How have you incorporated magical and pre-existing ritual aspects into your designs? How has that process been different than your work on past projects? (Have you found that theatre is predisposed to any of them?)
In a way--my entire design incorporates magic and / or ritual aspects.  A large chunk of my responsibility for this piece was to set the vocabulary and framework for the opening seance, as well as make possessions and murders believable in an intimate setting. The biggest component that makes this work different than my past projects is that I had to build a framework from scratch-without the help of say, music or even an existing "style" of movement.  I did, however, find that theater is certainly predisposed to the elements that make a movement or movements successful. For example, focus, sharp unison movement.  There will always be success in simple, direct movement or design-whether "magical" or not.  I find the human body's natural reactions to be the most valuable tools - regardless of what type of story you are telling.



What have you found to be the most exciting challenge or opportunity during your work on The Witches?
For me, the most exciting challenge while working on The Witches, has been striking a balance between a product that is polished but also not so polished that it loses a raw/organic and surprising quality.

What experience do you hope to create for the audience? 
A version of Macbeth that is Intriguing, surprising and frightening.  I want the audience to feel uncomfortable and a little nervous.  I want you to buy the world of this witchcraft so much that your own reality begins to skew...




Anastasia Romantsova, Scenic Designer 



What source material(s) served as your biggest inspiration for what you are creating for The Witches
I found this image of an ink drawing of a face with eyes emotionally very striking. Darkness, a person and many many eyes that stare at you...and you sort of don't know how to escape from it...the constant presence of something. And images of rooms with white walls, there is something absolutely uncomfortable in that. It may feel like an empty room, but that emptiness creates something. And that something is disturbing.  That makes you pay attention to the elements that are in the room. You start wondering more about their history and their meaning.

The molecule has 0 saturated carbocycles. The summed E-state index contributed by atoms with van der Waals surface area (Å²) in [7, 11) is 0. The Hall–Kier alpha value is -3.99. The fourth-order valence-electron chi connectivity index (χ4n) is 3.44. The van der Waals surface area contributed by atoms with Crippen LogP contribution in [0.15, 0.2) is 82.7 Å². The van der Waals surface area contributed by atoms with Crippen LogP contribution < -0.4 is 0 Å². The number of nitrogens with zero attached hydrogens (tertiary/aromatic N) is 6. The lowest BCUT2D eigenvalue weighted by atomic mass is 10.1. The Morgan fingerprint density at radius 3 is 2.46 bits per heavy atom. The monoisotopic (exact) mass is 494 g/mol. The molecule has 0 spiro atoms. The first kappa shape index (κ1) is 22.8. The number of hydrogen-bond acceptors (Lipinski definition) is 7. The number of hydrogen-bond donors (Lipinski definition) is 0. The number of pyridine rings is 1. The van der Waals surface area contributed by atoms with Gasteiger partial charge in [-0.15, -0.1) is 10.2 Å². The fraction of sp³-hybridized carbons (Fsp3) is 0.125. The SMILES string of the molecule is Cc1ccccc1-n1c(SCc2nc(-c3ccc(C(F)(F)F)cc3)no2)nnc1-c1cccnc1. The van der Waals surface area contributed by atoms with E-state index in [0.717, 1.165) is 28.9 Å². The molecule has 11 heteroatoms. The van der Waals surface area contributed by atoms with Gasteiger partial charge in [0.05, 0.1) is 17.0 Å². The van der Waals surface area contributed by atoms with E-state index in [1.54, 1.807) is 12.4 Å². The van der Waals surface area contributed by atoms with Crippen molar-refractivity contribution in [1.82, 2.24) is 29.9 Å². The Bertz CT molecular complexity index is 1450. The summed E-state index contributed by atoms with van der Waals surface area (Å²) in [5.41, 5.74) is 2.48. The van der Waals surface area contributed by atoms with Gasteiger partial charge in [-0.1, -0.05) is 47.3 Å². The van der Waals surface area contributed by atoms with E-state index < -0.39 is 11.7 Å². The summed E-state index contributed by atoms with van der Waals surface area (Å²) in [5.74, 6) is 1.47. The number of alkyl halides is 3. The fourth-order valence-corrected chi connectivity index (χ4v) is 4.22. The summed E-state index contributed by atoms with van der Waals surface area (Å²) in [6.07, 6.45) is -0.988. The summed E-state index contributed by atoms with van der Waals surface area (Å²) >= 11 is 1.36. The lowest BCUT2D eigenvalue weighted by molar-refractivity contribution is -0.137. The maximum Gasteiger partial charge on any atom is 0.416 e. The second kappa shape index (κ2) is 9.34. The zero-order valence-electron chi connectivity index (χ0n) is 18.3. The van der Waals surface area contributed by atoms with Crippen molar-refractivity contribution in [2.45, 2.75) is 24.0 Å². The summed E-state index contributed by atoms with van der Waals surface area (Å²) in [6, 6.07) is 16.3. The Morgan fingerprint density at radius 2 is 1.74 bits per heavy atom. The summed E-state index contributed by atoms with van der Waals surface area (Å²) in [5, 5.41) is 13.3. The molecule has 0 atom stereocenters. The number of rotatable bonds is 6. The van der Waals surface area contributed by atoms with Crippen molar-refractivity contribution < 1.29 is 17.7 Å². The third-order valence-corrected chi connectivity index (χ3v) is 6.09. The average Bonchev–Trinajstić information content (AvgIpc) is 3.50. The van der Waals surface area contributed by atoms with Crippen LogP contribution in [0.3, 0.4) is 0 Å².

How have you incorporated magical and pre-existing ritual aspects into your designs? How has that process been different than your work on past projects? (Have you found that theatre is predisposed to any of them?)
The idea of a circle that is often found in different rituals became the central idea and a starting process for the design work. If you look up different symbols, you always find a representation of a circle in many different meanings. And I think there is a strong energy flow to this symbol. So, how do we translate the idea of it? Translating this idea into an audience seating arrangement felt like a very natural response, and that has dictated the further design choices that were build to support the idea of the circle. I think that theatre is definitely predisposed to the elements found in magical rituals in many different ways. The most exciting for me seems to be the idea of the energy and power that is being translated through the ritual and through the show. Because in the theatre we create energy with the design choices, then actors create and give energy that does something to an audience. It's exciting to see how the energy we share with our audience is being absorbed, transformed and shared just as it is being absorbed, transformed and shared through the different rituals that people perform.